2 Many existing processes are based on the premise of the increasing cost of change curve which states that system changes will be more costly the later in the development cycle a system is in [3, 11]. This results in a focus on upfront requirements analysis and design. However, these processes are unable to account for continuous requirements and system changes that are often needed throughout the development process. This has resulted in the emergence of agile software methodologies. Agile methodologies focus heavily on quick delivery of working software, incremental releases, team communication, collaboration and the ability to respond to change [2]. One stated benefit of agile methods is a flattening of the cost of change curve throughout the development process. In fact, the Unified Process was partly developed as a way to integrate the best practices of traditional software development and agile methodologies [21]. A number of different agile methodologies have been developed around these principles. Adaptive software development is based on complex adaptive systems theory and focuses on collaboration and team self-organization [13]. SCRUM focuses more on the project management side of agile development processes. One of the most widely adopted agile processes is Extreme Programming, which treats design as a transient artifact that can and should be continually modified [3]. Extreme Programming eschews upfront design processes such as those in traditional software engineering processes and instead proposes an evolutionary design process with tightly integrated designer/customer teams that encourages system changes at all phases of the development process. It rests on the values of communication among project stakeholders, simplicity in the design, continuous feedback through test-driven development and through evaluations by customers and other team members, courage through minimal design and a willingness to address changes, and respect for other team members and stakeholders. 2.2 The Need for Usability One shortcoming of many software development processes is their marginalization of usability issues. This is especially true of agile software development methodologies which have only emerged in the last decade. Usability engineering is concerned with developing interfaces that people can use efficiently and effectively. It deals with issues such as system learnability, efficiency, memorability, errors and user satisfaction [16]. Numerous usability engineering methodologies share many similar characteristics such as a focus on end users and iterative design coupled with analytic and empirical evaluations [9, 12, 22]. One such approach is Rosson and Carroll s Scenario-Based Design (SBD), a design process in which scenarios, narratives describing a particular task, are used in conjunction with design knowledge components called claims, which encapsulate the positive and negative effects of specific design features as a basis for creating interactive systems [6, 22]. Unlike other knowledge capture mechanisms like patterns and use cases [5, 7], claims provide compact, designer-digestible packets of knowledge ideal for use in time-critical design activities [24]. They also have the benefit of making trade-offs in design features explicit. 2.3 Agile Software and Usability Many of the usability methodologies do not adequately address the problems encountered in practical software development environments. Given the importance of software engineering and usability in system development, many researchers are looking at ways for developers in both fields to cooperate with one another. Seffah and Andreevskaia propose an education focused approach where software engineers use a cost-effective educational framework to learn user-centered design concepts [23]. Faulkner and Culwin propose the adoption of humancomputer interaction principles as an underlying principle to guide the development computer systems [10]. However, these approaches draw mainly on concepts from either software engineering or on usability engineering, which discourages adoption and cooperation between the two disciplines. Bass and John propose the use of a specific set of usability scenarios and related patterns to act as a link between the software and usability domains [1]. However, this approach was not developed to function within an agile development framework. The problem of addressing usability issues within agile software development is also beginning to be acknowledged and addressed [17]. In fact, development processes from both areas such as extreme programming and scenario-based design share many of the same foundational concepts including iterative development and a focus on users. However, a combined approach is proving to be difficult because agile methods, which are incremental and iterative in nature, do not support any kind of comprehensive overview of the entire architecture which is an important part of making consistent and usable interfaces [8]. To address architectural issues, many usability methods advocate in-depth requirements and task analysis processes at the beginning of the design process. In fact, Constantine advocates a combined usability and agile software development process that begins with interface design and then continues with existing agile software development processes. The problem with this approach is that the interface usability design process becomes a bottleneck in the overall design process and violates many of the accepted tenets of the agile development philosophy. 3 ENABLING AGILE USABILITY The challenge of combining usability engineering and agile software development will be in finding ways to support a process that supports the definition of a user interface architecture without sacrificing the efficiency and flexibility of agile development methods. Our approach leverages the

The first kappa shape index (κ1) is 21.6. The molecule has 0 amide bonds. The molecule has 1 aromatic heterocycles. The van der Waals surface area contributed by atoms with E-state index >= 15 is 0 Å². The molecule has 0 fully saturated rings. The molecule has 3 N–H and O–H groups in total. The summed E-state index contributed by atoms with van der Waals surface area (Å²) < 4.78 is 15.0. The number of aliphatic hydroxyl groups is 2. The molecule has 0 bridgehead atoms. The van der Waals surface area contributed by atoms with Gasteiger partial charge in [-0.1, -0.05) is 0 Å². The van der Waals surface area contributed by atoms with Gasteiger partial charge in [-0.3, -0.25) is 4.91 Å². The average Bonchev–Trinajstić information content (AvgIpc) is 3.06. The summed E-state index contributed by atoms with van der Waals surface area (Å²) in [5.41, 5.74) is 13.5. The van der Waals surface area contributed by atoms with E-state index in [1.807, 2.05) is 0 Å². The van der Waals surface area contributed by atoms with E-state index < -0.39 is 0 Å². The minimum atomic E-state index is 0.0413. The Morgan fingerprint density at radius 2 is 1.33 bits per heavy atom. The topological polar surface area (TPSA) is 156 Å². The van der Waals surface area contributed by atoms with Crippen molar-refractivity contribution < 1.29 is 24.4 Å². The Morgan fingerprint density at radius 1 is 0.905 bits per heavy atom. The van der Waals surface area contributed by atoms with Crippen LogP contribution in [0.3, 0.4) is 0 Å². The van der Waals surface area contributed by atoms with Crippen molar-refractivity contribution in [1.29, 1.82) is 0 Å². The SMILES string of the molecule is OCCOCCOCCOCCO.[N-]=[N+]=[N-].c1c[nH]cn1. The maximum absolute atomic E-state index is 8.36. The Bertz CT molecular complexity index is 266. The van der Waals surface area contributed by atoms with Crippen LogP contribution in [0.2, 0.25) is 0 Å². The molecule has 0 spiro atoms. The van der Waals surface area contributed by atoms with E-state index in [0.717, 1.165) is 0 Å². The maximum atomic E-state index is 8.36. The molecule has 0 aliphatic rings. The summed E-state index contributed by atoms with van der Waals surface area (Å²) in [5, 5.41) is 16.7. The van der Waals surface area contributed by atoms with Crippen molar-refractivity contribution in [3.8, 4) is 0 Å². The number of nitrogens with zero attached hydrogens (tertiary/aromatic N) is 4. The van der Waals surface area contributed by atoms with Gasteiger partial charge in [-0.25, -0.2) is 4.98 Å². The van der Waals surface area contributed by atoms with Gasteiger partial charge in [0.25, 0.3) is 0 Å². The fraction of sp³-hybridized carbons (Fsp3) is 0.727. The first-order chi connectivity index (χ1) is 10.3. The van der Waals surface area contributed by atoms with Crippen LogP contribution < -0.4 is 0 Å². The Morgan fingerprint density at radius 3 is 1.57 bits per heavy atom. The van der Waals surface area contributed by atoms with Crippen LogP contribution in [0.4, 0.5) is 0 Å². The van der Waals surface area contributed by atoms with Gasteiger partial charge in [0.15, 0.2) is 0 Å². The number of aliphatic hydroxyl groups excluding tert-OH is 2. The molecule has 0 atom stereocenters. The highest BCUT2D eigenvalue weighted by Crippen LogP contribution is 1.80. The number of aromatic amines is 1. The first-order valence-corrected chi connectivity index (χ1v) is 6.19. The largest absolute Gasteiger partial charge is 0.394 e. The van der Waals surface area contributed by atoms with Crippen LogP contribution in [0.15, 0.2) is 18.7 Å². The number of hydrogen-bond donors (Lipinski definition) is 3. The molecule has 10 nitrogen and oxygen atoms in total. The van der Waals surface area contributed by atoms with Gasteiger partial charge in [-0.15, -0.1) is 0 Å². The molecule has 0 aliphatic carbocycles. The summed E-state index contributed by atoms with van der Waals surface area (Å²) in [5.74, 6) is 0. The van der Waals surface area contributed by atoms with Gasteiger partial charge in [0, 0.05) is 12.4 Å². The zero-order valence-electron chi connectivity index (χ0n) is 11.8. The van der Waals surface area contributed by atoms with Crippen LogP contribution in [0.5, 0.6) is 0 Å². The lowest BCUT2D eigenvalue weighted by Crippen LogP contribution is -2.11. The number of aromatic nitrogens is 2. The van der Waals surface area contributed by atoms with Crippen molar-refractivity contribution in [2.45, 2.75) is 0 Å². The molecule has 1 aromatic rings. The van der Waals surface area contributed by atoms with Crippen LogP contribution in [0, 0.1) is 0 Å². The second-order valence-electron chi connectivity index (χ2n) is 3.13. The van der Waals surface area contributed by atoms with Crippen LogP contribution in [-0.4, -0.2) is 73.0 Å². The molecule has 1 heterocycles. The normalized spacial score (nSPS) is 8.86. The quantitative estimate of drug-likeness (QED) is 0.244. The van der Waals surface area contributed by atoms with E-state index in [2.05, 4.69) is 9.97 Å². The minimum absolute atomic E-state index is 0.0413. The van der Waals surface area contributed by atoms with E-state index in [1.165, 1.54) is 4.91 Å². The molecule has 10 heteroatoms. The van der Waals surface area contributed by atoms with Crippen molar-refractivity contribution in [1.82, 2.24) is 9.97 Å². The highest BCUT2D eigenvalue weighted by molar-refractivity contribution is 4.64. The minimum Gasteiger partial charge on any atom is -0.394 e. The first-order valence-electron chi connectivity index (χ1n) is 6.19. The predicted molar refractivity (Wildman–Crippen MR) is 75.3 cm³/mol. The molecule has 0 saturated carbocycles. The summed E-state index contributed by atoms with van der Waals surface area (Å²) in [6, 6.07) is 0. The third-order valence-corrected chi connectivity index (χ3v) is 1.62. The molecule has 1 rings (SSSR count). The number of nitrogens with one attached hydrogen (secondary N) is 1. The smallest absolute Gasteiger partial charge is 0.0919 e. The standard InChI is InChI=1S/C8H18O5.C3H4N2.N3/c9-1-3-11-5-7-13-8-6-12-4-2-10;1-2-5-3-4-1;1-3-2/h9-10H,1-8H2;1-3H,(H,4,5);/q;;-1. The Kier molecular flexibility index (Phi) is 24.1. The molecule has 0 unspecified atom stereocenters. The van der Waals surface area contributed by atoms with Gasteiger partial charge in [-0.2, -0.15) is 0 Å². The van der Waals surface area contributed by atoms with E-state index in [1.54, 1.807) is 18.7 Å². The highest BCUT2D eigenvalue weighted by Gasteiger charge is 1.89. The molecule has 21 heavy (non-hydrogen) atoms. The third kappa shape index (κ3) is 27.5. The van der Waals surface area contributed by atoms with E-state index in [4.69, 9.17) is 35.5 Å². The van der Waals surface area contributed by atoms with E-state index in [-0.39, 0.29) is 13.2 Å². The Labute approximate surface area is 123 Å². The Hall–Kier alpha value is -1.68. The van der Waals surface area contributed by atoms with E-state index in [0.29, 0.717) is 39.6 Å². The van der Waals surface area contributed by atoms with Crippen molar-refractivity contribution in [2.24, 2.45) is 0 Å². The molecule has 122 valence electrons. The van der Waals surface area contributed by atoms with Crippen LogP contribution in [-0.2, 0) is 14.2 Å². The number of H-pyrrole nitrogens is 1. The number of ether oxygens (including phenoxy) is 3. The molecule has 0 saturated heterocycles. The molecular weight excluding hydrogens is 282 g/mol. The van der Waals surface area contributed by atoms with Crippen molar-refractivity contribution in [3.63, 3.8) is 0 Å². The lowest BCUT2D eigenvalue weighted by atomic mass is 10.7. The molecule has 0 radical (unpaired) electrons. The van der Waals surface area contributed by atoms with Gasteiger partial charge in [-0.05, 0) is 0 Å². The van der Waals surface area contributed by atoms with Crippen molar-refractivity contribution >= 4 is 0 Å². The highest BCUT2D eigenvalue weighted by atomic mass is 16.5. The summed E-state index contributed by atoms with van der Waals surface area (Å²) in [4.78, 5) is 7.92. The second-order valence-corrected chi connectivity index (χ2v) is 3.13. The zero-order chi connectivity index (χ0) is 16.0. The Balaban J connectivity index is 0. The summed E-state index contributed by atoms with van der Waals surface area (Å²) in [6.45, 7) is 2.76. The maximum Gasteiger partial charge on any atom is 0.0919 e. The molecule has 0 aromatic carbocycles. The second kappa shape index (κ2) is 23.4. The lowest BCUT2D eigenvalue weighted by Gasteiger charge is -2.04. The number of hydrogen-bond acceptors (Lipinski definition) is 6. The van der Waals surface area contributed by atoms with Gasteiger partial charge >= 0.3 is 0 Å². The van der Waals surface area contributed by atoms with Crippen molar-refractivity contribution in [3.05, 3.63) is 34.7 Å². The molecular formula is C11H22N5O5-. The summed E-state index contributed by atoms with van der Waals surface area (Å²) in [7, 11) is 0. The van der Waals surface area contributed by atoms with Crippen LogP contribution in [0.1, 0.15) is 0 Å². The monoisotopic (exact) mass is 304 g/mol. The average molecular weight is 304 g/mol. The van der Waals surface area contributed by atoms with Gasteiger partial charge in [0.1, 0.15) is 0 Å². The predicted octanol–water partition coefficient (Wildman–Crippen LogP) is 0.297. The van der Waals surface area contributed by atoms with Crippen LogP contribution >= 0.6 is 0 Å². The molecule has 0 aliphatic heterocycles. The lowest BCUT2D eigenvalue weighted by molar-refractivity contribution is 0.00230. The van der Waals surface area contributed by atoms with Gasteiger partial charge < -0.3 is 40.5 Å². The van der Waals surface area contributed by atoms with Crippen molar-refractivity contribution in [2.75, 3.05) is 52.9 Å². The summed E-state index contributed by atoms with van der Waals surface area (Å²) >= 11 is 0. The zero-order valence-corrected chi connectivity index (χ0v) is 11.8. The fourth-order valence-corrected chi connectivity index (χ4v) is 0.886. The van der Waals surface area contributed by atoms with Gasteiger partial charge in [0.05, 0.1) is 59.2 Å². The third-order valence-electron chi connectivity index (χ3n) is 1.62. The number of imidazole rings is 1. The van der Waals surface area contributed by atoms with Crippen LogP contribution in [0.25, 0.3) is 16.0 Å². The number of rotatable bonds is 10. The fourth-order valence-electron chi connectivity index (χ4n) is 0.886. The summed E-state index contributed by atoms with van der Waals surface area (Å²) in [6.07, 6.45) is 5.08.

3 flattened cost of change curve that agile software methods support and treat usability and software engineering as concurrent and coordinated processes in a single development framework. We draw primarily on Extreme Programming, an agile software development process, and claims-centric scenario-based design, a usability engineering process. In developing this process, we address two primary issues: 1. How can interaction architecture issues be addressed in an agile development framework? 2. How can usability evaluations be conducted in an agile framework without bottlenecking the development process? The first question has been addressed by combining a design representation based process based on scenariobased design from usability engineering to the extreme programming framework. The proposed work will address the second question. Figure 1. Example claim from assistive technology project accessed from LINK-UP. 3.1 Scenario-Based Design to the Extreme Interaction architecture level issues are addressed by incorporating past work on design representations in scenario-based design into the extreme programming framework. Scenario-based design is an iterative, usercentered process qualities that are shared by many agile methodologies including XP. Our adaptation of scenariobased design is supported by LINK-UP, a web-based integrated design environment and knowledge management system (See Figure 1) [15, 20]. A core feature of LINK-UP is the central design record (CDR), a design representation that makes explicit where and how handoffs occur in the development process and highlights design decisions that need reconsideration during subsequent development iterations. The CDR consists of an organized set of scenarios describing different usage situations, claims which highlight positive and negative effects of design features, and overall design goals (See Figure 2). In several studies, the CDR was found to help usability designers to iteratively improve designs through targeted feedback from evaluators and support communication between different stakeholder groups by making design intentions explicit [14]. Pilot Case Study Results. The purpose of the pilot study was to evaluate how effectively the CDR allowed developers to address interaction architecture issues in an agile development environment. Seven undergraduate students worked in teams of two and three to develop location-aware notification systems over a period of four two week iterations. Location-aware notification systems are secondary systems that provide users with valued information and services based on their current location. These systems were developed for clients at Virginia Tech in a realistic development environment. They included a system for locating resources in a library, a system to allow alumni to tour the campus and a system to allow people with limited mobility to navigate in and around buildings. Students iteratively developed CDR representations of their designs within the existing extreme programming framework to address usability issues. Extreme programming includes accelerated design sessions known as planning games to determine key features to support and to identify and assign development tasks [3]. An additional planning game called the architecture planning game was incorporated into the development process during when the student developers created and modified their CDRs which included key interaction scenarios and claims for the interfaces. The CDR was initially useful to the student developers in defining the task flow and specific interface features. Both new claims and existing claims from LINK-UP were used to highlight specific design tradeoffs. However in subsequent iterations, developers did not use the CDR and instead focused their efforts on the functioning system prototype. Although this is in-line with the XP concept of design representations as transient artifacts, much of the usability benefits of the CDR and LINK-UP were lost. This led to some major usability issues in the final prototypes that were never addressed. 3.2 Proposed Work: Agile Usability Evaluation In the pilot study, the utility of the CDR diminished because of the lack of a clear connection between interface features described and usability evaluations that were conducted on it. A key addition to the process will be to define how this connection will be made to support iterative enhancement to the interaction architecture based on usability evaluations. By extending the concept of testdriven development to user interface testing and integrating it with the CDR design representation, developers will be able to validate system usability and iteratively enhance designs without requiring extensive up-front requirements analysis or interaction architecture design. Rather, 3